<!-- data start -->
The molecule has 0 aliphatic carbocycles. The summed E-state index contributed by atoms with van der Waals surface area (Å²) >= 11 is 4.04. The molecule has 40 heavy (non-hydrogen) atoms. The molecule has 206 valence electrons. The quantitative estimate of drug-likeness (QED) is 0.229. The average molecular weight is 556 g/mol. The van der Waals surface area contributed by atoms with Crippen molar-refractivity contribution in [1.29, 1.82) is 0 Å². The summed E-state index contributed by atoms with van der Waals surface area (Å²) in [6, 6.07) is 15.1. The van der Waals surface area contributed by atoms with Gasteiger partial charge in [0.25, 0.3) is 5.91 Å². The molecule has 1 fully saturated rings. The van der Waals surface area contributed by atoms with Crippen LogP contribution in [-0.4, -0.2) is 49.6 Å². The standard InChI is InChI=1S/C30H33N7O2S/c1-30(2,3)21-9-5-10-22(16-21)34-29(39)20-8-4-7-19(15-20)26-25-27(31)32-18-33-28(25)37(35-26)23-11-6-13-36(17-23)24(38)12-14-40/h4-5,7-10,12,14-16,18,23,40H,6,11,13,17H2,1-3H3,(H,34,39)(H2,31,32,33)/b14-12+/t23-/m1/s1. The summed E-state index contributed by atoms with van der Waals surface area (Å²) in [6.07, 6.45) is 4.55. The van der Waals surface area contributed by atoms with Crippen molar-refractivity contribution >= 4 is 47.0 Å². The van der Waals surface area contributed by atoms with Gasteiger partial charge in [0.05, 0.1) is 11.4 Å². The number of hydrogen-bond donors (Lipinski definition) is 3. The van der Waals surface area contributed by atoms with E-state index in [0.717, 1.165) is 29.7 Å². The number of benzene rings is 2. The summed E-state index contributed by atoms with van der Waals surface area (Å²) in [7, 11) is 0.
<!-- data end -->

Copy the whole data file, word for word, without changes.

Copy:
The molecule has 0 aliphatic carbocycles. The summed E-state index contributed by atoms with van der Waals surface area (Å²) >= 11 is 4.04. The molecule has 40 heavy (non-hydrogen) atoms. The molecule has 206 valence electrons. The quantitative estimate of drug-likeness (QED) is 0.229. The average molecular weight is 556 g/mol. The van der Waals surface area contributed by atoms with Crippen molar-refractivity contribution in [1.29, 1.82) is 0 Å². The summed E-state index contributed by atoms with van der Waals surface area (Å²) in [6, 6.07) is 15.1. The van der Waals surface area contributed by atoms with Gasteiger partial charge in [0.25, 0.3) is 5.91 Å². The molecule has 1 fully saturated rings. The van der Waals surface area contributed by atoms with Crippen LogP contribution in [-0.4, -0.2) is 49.6 Å². The standard InChI is InChI=1S/C30H33N7O2S/c1-30(2,3)21-9-5-10-22(16-21)34-29(39)20-8-4-7-19(15-20)26-25-27(31)32-18-33-28(25)37(35-26)23-11-6-13-36(17-23)24(38)12-14-40/h4-5,7-10,12,14-16,18,23,40H,6,11,13,17H2,1-3H3,(H,34,39)(H2,31,32,33)/b14-12+/t23-/m1/s1. The summed E-state index contributed by atoms with van der Waals surface area (Å²) in [6.07, 6.45) is 4.55. The van der Waals surface area contributed by atoms with Crippen molar-refractivity contribution >= 4 is 47.0 Å². The van der Waals surface area contributed by atoms with Gasteiger partial charge in [0.05, 0.1) is 11.4 Å². The number of hydrogen-bond donors (Lipinski definition) is 3. The van der Waals surface area contributed by atoms with E-state index in [0.717, 1.165) is 29.7 Å². The number of benzene rings is 2. The summed E-state index contributed by atoms with van der Waals surface area (Å²) in [7, 11) is 0.